Goffs are constantly high on acid, and they're also very slow so they're very hard to keep alive. The first thing they need to do (unless their player read spoilers) is figuring out what their starting inventory actually is, and even if they find a way to stop the hallucinations (which is possible), their slow movement speed will make the entire game much harder. Finding an item that gives permanent speed (preferably "very fast", e.g. speed boots) should be the Goff's top priority. However, they also need to adhere to the "anorexia conduct" that puts restrictions on eating, and if that wasn't enough, they're also permanently vampiric meaning they can only drain fresh blood from corpses. This means that unless they find a ring of slow digestion, they'll constantly be low on food.

Goldminers gain bonuses from wearing gnomish items, and start with a pick-axe. They also gain the same intrinsics and techniques that gnome race characters get.

Graduates are basically a weaker version of the Geek, starting with useless wacky equipment and none of the intrinsics that make the Geek worth playing. They're also slow, but at least they have a camera that can be used to shoo away dangerous opponents. For a Graduate, the duration of nasty trap effects is quartered.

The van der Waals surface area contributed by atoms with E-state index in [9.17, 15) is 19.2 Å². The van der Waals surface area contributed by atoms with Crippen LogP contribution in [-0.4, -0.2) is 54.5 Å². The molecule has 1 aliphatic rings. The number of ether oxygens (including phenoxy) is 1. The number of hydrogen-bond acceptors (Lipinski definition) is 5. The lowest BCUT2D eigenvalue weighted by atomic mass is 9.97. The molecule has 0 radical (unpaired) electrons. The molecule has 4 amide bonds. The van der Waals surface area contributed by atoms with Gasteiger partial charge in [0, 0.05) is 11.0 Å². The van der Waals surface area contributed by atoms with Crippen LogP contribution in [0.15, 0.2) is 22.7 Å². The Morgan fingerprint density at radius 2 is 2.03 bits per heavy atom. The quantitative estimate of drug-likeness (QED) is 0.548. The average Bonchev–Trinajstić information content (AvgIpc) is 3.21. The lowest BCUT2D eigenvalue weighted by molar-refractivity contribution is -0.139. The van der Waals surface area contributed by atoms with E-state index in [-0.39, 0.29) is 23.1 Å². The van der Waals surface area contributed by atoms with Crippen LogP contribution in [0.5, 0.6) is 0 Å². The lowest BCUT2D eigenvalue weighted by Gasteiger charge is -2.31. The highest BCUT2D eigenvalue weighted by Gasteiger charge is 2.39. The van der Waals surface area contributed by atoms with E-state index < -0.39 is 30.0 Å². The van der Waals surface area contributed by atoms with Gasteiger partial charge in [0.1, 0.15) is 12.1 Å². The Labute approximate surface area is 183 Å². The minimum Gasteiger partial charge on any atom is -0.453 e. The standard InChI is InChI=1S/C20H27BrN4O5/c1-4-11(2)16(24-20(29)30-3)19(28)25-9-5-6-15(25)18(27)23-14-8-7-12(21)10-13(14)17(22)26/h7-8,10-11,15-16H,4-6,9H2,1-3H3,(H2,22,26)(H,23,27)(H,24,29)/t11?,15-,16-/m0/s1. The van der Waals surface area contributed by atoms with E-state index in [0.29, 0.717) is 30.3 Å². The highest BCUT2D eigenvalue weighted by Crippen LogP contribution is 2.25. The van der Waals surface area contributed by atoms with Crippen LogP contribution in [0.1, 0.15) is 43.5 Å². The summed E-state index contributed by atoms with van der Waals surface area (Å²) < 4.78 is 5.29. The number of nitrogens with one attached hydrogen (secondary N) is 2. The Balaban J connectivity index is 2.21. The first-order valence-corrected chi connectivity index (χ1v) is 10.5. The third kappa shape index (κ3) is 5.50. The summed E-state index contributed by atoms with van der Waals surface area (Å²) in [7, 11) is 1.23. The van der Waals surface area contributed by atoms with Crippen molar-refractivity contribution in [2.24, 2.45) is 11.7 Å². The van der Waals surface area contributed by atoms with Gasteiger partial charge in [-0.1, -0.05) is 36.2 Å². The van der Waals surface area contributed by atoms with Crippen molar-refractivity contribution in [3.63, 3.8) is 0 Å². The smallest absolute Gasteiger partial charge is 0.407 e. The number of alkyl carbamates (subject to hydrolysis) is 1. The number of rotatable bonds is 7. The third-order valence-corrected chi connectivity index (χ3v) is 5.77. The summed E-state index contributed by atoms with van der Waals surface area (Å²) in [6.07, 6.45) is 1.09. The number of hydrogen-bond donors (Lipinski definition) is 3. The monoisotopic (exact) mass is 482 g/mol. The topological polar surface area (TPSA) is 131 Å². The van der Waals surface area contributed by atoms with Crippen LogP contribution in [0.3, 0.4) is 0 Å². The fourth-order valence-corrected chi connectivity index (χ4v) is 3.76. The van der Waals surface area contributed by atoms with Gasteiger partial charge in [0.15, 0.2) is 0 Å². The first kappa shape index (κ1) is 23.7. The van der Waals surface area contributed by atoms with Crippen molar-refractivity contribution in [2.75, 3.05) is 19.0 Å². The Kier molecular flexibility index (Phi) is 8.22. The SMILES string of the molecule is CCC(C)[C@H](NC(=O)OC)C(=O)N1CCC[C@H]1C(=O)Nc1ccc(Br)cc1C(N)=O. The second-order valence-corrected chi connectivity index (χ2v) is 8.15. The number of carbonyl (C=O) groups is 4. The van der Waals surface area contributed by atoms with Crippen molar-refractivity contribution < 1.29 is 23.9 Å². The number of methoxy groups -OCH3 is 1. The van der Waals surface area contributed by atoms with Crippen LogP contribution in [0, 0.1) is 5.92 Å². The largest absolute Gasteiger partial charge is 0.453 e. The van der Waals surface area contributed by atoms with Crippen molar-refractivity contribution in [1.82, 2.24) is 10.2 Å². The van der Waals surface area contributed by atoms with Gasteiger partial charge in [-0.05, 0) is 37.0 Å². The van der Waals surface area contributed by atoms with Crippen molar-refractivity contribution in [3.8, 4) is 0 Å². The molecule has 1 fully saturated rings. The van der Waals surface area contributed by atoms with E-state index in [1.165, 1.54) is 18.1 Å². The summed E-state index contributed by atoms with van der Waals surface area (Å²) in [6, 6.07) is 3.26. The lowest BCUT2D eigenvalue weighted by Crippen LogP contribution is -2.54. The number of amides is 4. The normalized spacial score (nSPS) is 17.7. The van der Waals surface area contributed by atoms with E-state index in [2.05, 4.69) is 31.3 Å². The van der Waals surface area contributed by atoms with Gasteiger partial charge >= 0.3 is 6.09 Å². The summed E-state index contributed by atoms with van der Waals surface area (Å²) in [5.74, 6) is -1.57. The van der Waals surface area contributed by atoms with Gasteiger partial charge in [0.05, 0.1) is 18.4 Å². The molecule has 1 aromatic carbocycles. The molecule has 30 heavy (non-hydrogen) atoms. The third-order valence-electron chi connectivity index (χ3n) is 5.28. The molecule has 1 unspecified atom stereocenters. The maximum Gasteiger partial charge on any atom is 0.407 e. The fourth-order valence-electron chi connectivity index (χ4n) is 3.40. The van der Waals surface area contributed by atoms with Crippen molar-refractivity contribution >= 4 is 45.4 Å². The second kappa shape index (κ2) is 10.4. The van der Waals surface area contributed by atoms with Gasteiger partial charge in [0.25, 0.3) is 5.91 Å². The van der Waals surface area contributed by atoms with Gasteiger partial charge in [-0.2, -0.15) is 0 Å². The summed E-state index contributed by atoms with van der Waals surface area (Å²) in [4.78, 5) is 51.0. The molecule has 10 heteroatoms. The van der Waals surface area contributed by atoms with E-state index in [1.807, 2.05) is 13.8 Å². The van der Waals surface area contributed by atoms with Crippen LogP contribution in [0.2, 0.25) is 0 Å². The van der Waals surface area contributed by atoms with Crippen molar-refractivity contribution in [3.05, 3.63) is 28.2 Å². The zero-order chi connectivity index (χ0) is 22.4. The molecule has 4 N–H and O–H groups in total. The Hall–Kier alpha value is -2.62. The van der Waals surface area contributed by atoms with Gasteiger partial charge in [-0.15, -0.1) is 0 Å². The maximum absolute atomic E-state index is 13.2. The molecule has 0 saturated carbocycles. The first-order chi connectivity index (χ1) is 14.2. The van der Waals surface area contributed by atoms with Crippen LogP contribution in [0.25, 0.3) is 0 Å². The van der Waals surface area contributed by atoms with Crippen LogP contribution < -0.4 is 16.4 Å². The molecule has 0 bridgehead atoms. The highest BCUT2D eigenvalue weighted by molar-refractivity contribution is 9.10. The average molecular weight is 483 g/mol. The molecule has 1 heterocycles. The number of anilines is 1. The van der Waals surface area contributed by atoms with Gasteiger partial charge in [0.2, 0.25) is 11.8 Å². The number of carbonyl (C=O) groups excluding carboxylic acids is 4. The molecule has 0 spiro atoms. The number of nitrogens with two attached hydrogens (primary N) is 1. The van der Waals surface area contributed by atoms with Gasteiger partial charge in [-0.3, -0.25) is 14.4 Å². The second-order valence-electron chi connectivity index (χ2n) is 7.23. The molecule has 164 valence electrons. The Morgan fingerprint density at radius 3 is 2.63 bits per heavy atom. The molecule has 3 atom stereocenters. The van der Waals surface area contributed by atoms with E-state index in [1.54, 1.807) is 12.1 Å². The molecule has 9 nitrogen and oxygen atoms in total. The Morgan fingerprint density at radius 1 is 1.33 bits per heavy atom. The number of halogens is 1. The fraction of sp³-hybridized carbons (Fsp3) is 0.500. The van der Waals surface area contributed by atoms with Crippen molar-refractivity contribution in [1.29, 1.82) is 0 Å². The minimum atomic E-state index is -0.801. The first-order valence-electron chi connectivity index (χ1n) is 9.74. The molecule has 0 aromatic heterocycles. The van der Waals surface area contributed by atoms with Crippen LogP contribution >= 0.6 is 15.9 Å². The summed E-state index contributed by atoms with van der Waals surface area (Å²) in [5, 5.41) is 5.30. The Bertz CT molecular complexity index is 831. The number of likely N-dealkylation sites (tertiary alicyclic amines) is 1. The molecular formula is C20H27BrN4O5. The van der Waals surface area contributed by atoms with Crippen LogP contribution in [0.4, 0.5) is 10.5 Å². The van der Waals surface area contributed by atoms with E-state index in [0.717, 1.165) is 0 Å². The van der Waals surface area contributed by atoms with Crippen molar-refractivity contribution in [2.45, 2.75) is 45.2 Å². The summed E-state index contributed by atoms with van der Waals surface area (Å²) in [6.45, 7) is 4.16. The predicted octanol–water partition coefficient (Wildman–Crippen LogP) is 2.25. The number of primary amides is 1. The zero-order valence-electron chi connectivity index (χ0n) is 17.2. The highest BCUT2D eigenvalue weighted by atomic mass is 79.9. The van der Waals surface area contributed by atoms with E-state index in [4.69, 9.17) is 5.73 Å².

Gunners start with lots of guns and ammo, plus the ability to make more by using the create ammo technique, but if they try to melee monsters with anything that isn't a dagger, knife or firearm, they not only tax their alignment but suffer from a massive to-hit penalty too. This basically forces them to use only those types of weapons, and if they run out of bullets and don't have an enchanted dagger or knife yet, they're screwed.

Intel Scribes are a slow role that starts with a magic marker and several blank scrolls, but apart from that they're quite weak.

Jedis (also available with the Jedi patch for SLASH'EM) use lightsabers and have techniques to recharge them, move objects from a distance and do jumps. They can't get proficient at most other types of weapons though, and they either run out of lightsaber energy often or have to waste a turn every time a monster shows up to turn their saber back on.

Jesters get a +3 damage bonus for using a rubber hose, which they also start with but later on they should switch to a real weapon. Their large amount of starting gems may be used to build up luck early on if a unicorn can be found, but occasionally some gems may be generated with high enchantments, making slings a possible weapon choice. However, sometimes one of the starting gems will be a cursed loadstone, and to top it off, jesters are also a slow-moving role.

Justice Keepers are highly experimental characters that move moderately slowly; they don't start with a lot of equipment, but the ones they do get are well-enchanted. The Justice Keeper can reach grand master skill with lances and master skill in riding, making jousting a viable tactic.